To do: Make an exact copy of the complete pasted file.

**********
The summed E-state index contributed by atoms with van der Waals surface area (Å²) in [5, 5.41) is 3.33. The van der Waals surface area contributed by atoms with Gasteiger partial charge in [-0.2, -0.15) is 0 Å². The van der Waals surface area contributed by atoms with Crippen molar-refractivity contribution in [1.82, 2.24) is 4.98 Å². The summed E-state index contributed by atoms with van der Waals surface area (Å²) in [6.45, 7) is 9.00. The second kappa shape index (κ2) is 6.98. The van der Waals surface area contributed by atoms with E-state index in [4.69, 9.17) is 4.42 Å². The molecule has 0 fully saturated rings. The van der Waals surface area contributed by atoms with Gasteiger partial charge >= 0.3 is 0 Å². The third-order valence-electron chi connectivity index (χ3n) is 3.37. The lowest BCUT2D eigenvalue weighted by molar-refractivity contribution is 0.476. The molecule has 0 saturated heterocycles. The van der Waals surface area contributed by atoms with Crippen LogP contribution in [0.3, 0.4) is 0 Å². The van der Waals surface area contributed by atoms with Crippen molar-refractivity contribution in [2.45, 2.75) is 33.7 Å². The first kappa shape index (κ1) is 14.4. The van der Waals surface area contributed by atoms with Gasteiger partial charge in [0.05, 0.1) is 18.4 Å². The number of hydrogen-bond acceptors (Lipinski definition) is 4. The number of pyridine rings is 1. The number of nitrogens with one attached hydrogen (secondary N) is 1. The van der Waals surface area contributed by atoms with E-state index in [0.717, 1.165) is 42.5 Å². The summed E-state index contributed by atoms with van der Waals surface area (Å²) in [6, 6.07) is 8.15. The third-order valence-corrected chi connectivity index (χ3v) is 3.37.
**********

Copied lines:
The summed E-state index contributed by atoms with van der Waals surface area (Å²) in [5, 5.41) is 3.33. The van der Waals surface area contributed by atoms with Gasteiger partial charge in [-0.2, -0.15) is 0 Å². The van der Waals surface area contributed by atoms with Crippen molar-refractivity contribution in [1.82, 2.24) is 4.98 Å². The summed E-state index contributed by atoms with van der Waals surface area (Å²) in [6.45, 7) is 9.00. The second kappa shape index (κ2) is 6.98. The van der Waals surface area contributed by atoms with E-state index in [4.69, 9.17) is 4.42 Å². The molecule has 0 fully saturated rings. The van der Waals surface area contributed by atoms with Gasteiger partial charge >= 0.3 is 0 Å². The third-order valence-electron chi connectivity index (χ3n) is 3.37. The lowest BCUT2D eigenvalue weighted by molar-refractivity contribution is 0.476. The molecule has 0 saturated heterocycles. The van der Waals surface area contributed by atoms with Crippen LogP contribution in [0.3, 0.4) is 0 Å². The van der Waals surface area contributed by atoms with Crippen molar-refractivity contribution in [2.45, 2.75) is 33.7 Å². The first kappa shape index (κ1) is 14.4. The van der Waals surface area contributed by atoms with Gasteiger partial charge in [0.05, 0.1) is 18.4 Å². The number of hydrogen-bond acceptors (Lipinski definition) is 4. The number of pyridine rings is 1. The number of nitrogens with one attached hydrogen (secondary N) is 1. The van der Waals surface area contributed by atoms with E-state index in [0.717, 1.165) is 42.5 Å². The summed E-state index contributed by atoms with van der Waals surface area (Å²) in [6, 6.07) is 8.15. The third-order valence-corrected chi connectivity index (χ3v) is 3.37.